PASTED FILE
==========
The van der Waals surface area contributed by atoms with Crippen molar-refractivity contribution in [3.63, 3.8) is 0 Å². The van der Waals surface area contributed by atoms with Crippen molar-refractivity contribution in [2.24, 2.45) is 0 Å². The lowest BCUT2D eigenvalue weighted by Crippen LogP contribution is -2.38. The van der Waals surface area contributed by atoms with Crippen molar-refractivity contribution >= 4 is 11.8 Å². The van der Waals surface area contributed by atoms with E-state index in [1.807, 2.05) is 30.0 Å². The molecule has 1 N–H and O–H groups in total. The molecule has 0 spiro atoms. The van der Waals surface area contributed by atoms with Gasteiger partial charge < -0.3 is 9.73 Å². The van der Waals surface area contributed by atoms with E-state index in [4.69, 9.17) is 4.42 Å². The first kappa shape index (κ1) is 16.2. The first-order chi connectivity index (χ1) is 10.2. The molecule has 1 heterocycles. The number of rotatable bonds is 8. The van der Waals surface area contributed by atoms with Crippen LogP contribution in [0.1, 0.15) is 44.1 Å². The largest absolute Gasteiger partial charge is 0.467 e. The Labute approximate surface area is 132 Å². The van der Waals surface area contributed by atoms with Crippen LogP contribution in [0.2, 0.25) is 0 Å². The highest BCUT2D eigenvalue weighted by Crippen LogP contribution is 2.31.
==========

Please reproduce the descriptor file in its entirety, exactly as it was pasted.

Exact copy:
The van der Waals surface area contributed by atoms with Crippen molar-refractivity contribution in [3.63, 3.8) is 0 Å². The van der Waals surface area contributed by atoms with Crippen molar-refractivity contribution in [2.24, 2.45) is 0 Å². The lowest BCUT2D eigenvalue weighted by Crippen LogP contribution is -2.38. The van der Waals surface area contributed by atoms with Crippen molar-refractivity contribution >= 4 is 11.8 Å². The van der Waals surface area contributed by atoms with E-state index in [1.807, 2.05) is 30.0 Å². The molecule has 1 N–H and O–H groups in total. The molecule has 0 spiro atoms. The van der Waals surface area contributed by atoms with Gasteiger partial charge < -0.3 is 9.73 Å². The van der Waals surface area contributed by atoms with E-state index in [4.69, 9.17) is 4.42 Å². The first kappa shape index (κ1) is 16.2. The first-order chi connectivity index (χ1) is 10.2. The molecule has 1 heterocycles. The number of rotatable bonds is 8. The van der Waals surface area contributed by atoms with Crippen LogP contribution in [0.1, 0.15) is 44.1 Å². The largest absolute Gasteiger partial charge is 0.467 e. The Labute approximate surface area is 132 Å². The van der Waals surface area contributed by atoms with Crippen LogP contribution in [0.2, 0.25) is 0 Å². The highest BCUT2D eigenvalue weighted by Crippen LogP contribution is 2.31.